By Youshaa Patel
On Tuesday, Professor Habib Malik from the Lebanese American University gave the annual Earl A. Pope Guest Lecture, with the sprawling title, “What Native Christians in the Middle East Have Faced and Continue to Face: Why it Matters for Both the Caring and the Unconcerned.” Tantalized by his previous intellectual engagements with the Danish philosopher Søren Kierkegaard, I expected to hear a scholarly account of Christian experiences in the contemporary Middle East. What I heard, instead, was anti-Muslim bigotry disguised as objective scholarship.
The unraveling of the Middle East is a great tragedy for all members of Abrahamic faiths – Jews, Christians, and Muslims. It is particularly heartbreaking for me because I lived in Damascus, Syria from 2009 – 2010 as a graduate student, shortly before the civil war broke out. I have friends that endured refugee status and were forced into exile. In Damascus, I studied Arabic with both Christians and Muslims.
The Christians and Muslims with whom I interacted endorsed mutual tolerance and respect for one another – not bitterness and hatred.
By contrast, Malik cherry-picked from Islamic history to advance his remarkably skewed narrative of Muslim intolerance. In the lecture, he cited only one “scholar” by name – the discredited Bat Yeor who is a known by historians of Islam as an anti- Muslim bigot. Most scholars I know would never even cite this individual. Malik cited Yeor as an authority to argue that the pre-modern Islamic legal classification of Jews and Christians living in Muslim territory as protected peoples (dhimmi) was a foil for inevitable Christian and Jewish extinction. Other reputable scholars argue, however, that this legal classification helps to explain why Jews and Christians survived among Muslims for so long.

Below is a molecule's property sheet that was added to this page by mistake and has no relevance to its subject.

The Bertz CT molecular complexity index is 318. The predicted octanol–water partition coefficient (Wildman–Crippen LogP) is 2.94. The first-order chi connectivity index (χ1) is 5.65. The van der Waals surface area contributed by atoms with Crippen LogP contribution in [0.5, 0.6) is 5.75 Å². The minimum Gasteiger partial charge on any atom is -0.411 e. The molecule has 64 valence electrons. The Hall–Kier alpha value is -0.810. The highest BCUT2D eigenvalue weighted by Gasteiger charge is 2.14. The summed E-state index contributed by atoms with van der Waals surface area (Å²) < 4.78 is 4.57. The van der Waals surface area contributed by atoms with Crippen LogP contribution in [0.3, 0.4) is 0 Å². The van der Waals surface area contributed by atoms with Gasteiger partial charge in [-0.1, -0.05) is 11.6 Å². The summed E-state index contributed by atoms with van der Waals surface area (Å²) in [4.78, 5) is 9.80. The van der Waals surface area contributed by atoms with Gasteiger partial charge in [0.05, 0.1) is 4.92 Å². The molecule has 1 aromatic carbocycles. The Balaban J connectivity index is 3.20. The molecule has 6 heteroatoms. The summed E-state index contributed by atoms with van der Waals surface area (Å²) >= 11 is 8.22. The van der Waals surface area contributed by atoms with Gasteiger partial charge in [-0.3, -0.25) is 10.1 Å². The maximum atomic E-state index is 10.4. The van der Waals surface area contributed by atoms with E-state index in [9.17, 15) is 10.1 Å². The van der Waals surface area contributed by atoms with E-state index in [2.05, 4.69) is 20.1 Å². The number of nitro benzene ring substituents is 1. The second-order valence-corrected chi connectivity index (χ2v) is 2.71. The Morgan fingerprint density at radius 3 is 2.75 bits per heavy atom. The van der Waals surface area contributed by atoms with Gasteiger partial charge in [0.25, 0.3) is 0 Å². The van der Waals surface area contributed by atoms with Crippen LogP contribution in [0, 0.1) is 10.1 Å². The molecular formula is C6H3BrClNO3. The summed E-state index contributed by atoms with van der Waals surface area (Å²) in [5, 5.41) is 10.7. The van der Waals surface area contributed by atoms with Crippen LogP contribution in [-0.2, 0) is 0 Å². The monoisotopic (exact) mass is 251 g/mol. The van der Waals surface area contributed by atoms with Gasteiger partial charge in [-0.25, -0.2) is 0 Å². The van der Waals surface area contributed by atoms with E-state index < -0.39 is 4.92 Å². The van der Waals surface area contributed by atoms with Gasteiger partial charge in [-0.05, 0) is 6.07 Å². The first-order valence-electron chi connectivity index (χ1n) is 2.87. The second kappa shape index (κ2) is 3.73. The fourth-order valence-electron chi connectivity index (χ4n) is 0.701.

More disturbing was Malik’s collapsing of ISIS and other extremist groups with Islam itself. He did this most explicitly by stating that such “sub-bestial” behavior was unique to Islam itself. I do not know where to even begin. While I do not endorse ISIS or its numerous spin-offs, genetically linking their “sub-bestial” behavior to Islam underscores the analytical frailty of his argument: extremists of all stripes hide behind the moral claims of religion to advance their selfish (political) interests. Put simply, they cherry-pick. ISIS and Al-Qaeda are no more representative of Islam than the Ku Klux Klan or the Crusaders are representative of Christianity.
The Earl A. Pope lecture in World Christianity should honor genuine scholarship and advance mutual understanding between religions, a reflection of the Lafayette College Religious Studies departmental mission. Instead, Malik’s lecture intensifies a hostile campus climate to a beleaguered Muslim student minority and hardens our hearts to the plight of dispossessed Syrian refugees – those whom Jesus Christ would have taught are most deserving of our compassion.
Professor Youshaa Patel, Assistant Professor of Religious Studies